FFD March 2021

Page 24


zero waste

It is impossible to think of any aspect of life that plastic hasn’t infiltrated, and the sheer scale of the waste produced as a result is enormous – estimated at 6.3 billion tons, and only 9% of that has been recycled. Food retail is one area where this crisis is very apparent and, if the current methods of tackling it are not enough, then the industry has to consider other options. FFD asks if...

... it’s time to go zero waste Compiled by Tom Dale

SAVING THE PLANET WON’T COST YOUR BUSINESS THE EARTH WE HAVE NORMALISED the phenomenon of waste, says Sian Sutherland of campaign group A Plastic Planet, and we need to move away from the “take, make and throw away lifestyle” we have become accustomed to. “Fundamentally, we need to give our customers the choice.” And this choice, says Paul Hargreaves of distributor Cotswold Fayre, is something that the public is crying out for. According to research by Capgemini, 79% of consumers are changing their purchasing preferences based on sustainability. To satisfy this growing sector of the buying public, the distributor is set to open a new food hall with a focus on sustainability called Flourish. The founders had wanted the farm shop, located just off the A4 between Bath and Bristol, to be completely plastic-free, but, says Hargreaves, “that just wasn’t viable”. The store will have a number of zero-waste options, though, and those lines will not have a prepackaged competitor on the shelves, forcing customers hands. Flourish will host two UnpackagedAT gravity dispenser units – a collaboration between Cotswold and zero-waste brand Unpackaged – with each unit holding around 25 lines, a large serveover containing a wide range of deli items, and all fresh fruit & veg is set to be sold without packaging.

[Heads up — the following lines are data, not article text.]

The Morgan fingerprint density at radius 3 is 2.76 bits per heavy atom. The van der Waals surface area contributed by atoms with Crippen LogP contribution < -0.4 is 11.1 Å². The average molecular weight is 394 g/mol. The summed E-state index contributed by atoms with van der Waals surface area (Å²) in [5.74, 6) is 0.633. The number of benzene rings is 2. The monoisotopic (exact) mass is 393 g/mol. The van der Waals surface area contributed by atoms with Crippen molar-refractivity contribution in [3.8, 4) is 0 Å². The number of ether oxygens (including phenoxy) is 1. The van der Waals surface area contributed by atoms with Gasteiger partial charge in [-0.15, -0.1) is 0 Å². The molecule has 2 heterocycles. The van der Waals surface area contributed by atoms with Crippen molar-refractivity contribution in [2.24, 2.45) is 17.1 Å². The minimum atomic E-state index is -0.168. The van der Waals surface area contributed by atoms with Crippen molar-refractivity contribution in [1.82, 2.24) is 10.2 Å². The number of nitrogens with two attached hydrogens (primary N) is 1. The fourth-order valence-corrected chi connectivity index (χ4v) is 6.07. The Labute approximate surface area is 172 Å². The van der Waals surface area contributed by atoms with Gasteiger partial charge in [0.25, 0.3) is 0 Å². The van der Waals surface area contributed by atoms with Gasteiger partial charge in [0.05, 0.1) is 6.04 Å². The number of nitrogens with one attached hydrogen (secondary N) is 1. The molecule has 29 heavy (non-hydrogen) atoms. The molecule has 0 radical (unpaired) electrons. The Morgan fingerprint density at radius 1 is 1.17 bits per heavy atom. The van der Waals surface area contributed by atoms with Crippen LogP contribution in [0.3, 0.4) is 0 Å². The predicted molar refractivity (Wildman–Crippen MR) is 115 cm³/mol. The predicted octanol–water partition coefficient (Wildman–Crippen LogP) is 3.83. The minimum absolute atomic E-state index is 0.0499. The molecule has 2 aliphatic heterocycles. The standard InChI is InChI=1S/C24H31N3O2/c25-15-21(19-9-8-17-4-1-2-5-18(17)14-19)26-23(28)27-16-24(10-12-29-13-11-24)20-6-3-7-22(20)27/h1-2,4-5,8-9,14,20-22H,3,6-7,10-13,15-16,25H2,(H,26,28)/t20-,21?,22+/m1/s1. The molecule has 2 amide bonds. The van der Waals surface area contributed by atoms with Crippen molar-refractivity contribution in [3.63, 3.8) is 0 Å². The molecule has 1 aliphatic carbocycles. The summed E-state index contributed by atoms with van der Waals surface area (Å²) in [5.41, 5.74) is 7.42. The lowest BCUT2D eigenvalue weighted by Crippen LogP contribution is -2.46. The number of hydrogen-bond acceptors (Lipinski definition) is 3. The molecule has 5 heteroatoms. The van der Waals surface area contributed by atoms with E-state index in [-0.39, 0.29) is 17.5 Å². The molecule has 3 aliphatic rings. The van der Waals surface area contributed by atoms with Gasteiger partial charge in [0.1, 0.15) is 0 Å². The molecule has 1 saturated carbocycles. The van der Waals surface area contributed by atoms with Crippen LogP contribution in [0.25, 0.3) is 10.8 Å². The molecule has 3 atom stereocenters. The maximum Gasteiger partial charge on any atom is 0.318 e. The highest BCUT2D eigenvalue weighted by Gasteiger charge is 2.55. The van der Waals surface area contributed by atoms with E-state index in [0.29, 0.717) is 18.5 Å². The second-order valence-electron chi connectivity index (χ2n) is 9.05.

Hargreaves and Flourish’s managing director Paul Castle have absolute confidence in the concept, citing the shift in consumer behaviour accelerated by COVID. “A year ago, I may have said that there is some regionality in terms of the appeal of a store like ours, but I think that the pandemic has changed the way people think about consumerism,” says Hargreaves. “Anyone doing this anywhere in the UK will

be doing the right thing and the profitable thing in the medium-to-long term.” While Hargreaves and Castle are backing the sustainability of the business from an ethical standpoint, they say that it is the sensible choice in purely economic terms, too. “We’re getting to the point now where people are realising that they need to be making some difference,” says Castle, “and one of the easiest ways to do that is to go and shop somewhere that’s making those decisions and choices on your behalf and making it easy for you.”


Picture: The Farm Stratford


March 2021 | Vol.22 Issue 2

Making a clear, visual statement that your business is encouraging people to move away from plastic packaging, says Sian Sutherland, is a good way to differentiate yourselves from the supermarkets who, according to reports, are remaining static on waste reduction, something consumers are increasingly unhappy about. According to a 2020 report by The Green Alliance, supermarkets had seen an 800% uplift in complaints about their plastic usage in the preceding year alone. Castle says that while initially investing in the hardware for zero-waste retailing may be a cost, once installed, the customer buys into the concept and they’re happy to come back and spend a little bit more of their money with you. “Look after the people, look after the planet and the profits will follow,” he says. This is a message that is echoed by Sutherland in no uncertain terms. “There can